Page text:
Unlike the water source system in use at Gardner Commons, air source conditioning systems fall short in that they either put heat into the air or pull it back out of the air when they experience a need to heat or cool their spaces. Dumped heat cannot transfer between floors or parts of the building that operate on different units. Even without these limitations, the geothermal source system at Gardner Commons still experiences a net heat excess that is transferred to the ground, causing it to potentially warm up over time. Palo noted that a closed-loop system might help utilize that wasted energy. Some buildings on campus have the infrastructure to use a chilled water system for temperature regulation. Chilled water systems use chilled water to absorb heat from the building’s spaces before dispersing it outside. But, with the advent of newer, exciting technologies, the water loop can also be utilized to heat spaces.
Even in the winter, Gardner Commons becomes excessively heated when many students occupy the building during class time. The higher the population of people inside a building, the more body heat is generated. It might take some additional engineering, but Gardner Commons could dump some of its excess heat into the chill water return loop to help heat other buildings on campus — including buildings that become less occupied during the day. The existing heat pumps could help this process by transferring more heat into the chill water system that could then get used by neighboring buildings. In essence, the heat given off by the people in Gardner Commons in the wintertime could be transferred to other buildings to heat less densely populated buildings.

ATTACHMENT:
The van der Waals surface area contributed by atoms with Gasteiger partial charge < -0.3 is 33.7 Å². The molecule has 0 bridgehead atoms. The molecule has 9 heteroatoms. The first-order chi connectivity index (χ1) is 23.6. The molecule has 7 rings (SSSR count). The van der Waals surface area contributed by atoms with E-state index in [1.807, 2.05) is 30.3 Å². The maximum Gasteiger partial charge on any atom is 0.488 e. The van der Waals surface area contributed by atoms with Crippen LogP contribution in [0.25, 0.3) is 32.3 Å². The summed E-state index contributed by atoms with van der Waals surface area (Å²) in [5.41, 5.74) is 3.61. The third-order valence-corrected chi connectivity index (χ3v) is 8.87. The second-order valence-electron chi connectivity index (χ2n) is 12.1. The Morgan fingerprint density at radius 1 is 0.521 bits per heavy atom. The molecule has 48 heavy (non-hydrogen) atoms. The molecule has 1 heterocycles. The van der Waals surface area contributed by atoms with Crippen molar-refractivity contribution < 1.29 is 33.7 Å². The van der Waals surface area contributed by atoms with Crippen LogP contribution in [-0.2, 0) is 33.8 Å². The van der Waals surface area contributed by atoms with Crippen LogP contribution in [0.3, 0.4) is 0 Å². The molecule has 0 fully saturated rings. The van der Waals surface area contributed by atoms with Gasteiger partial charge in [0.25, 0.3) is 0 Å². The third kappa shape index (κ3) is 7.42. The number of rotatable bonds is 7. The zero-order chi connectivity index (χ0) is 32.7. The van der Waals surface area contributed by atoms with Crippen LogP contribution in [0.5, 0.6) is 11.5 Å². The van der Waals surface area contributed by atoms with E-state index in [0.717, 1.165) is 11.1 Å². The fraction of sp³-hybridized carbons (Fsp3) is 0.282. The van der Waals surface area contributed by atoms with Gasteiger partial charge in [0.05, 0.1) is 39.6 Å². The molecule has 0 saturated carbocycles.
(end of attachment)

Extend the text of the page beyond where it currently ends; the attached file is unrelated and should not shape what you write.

The U is not the only university trailblazing the path toward carbon neutrality. Colorado Mesa University (CMU) uses a geo-exchange system to heat and cool 70% of its buildings, saving $1.5 million a year on energy costs. Because of this success, CMU is expanding the system to all new construction on its campus and exploring options to expand the system into its surrounding community. Colorado Governor Jared Polis has recognized geothermal as a lower-cost option for residents and a potential way to even help reduce tuition for students. He also recently paid a visit to the Utah FORGE site in Milford! The U has the ability to replicate some of CMU’s successes, as well as build on our own. Continued innovation will also open doors to many further opportunities. As Utah FORGE works to make enhanced geothermal systems commercially viable, who knows what might become possible down the road?
The University of Utah will remain an institution that favors progress and innovation for many years to come. The DOE’s and the U’s faith in geothermal energy is not misplaced but only heading toward exciting new heights. With enhanced geothermal systems on the horizon, the future looks especially bright.